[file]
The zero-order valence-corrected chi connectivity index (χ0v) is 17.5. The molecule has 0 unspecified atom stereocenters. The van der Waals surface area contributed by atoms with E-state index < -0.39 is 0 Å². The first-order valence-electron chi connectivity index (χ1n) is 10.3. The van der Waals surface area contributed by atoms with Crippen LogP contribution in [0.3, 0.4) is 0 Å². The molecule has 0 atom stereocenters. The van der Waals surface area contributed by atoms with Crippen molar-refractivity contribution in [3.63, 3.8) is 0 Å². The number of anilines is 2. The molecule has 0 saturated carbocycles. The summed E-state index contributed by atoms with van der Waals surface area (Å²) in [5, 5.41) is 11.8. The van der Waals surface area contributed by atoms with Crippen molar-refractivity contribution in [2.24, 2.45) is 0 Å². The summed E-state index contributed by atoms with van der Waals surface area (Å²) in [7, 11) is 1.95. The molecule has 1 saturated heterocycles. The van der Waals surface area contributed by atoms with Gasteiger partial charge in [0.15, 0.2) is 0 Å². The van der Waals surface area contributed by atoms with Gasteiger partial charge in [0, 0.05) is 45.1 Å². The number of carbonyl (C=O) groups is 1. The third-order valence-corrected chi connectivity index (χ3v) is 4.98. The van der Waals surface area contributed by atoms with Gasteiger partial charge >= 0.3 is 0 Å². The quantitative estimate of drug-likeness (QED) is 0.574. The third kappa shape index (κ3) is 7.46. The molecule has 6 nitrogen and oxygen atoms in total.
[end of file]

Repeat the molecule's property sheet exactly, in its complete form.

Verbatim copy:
The zero-order valence-corrected chi connectivity index (χ0v) is 17.5. The molecule has 0 unspecified atom stereocenters. The van der Waals surface area contributed by atoms with E-state index < -0.39 is 0 Å². The first-order valence-electron chi connectivity index (χ1n) is 10.3. The van der Waals surface area contributed by atoms with Crippen LogP contribution in [0.3, 0.4) is 0 Å². The molecule has 0 atom stereocenters. The van der Waals surface area contributed by atoms with Crippen molar-refractivity contribution in [3.63, 3.8) is 0 Å². The number of anilines is 2. The molecule has 0 saturated carbocycles. The summed E-state index contributed by atoms with van der Waals surface area (Å²) in [5, 5.41) is 11.8. The van der Waals surface area contributed by atoms with Crippen molar-refractivity contribution in [2.24, 2.45) is 0 Å². The summed E-state index contributed by atoms with van der Waals surface area (Å²) in [7, 11) is 1.95. The molecule has 1 saturated heterocycles. The van der Waals surface area contributed by atoms with Gasteiger partial charge in [0.15, 0.2) is 0 Å². The van der Waals surface area contributed by atoms with Gasteiger partial charge in [0, 0.05) is 45.1 Å². The number of carbonyl (C=O) groups is 1. The third-order valence-corrected chi connectivity index (χ3v) is 4.98. The van der Waals surface area contributed by atoms with Gasteiger partial charge >= 0.3 is 0 Å². The quantitative estimate of drug-likeness (QED) is 0.574. The third kappa shape index (κ3) is 7.46. The molecule has 6 nitrogen and oxygen atoms in total.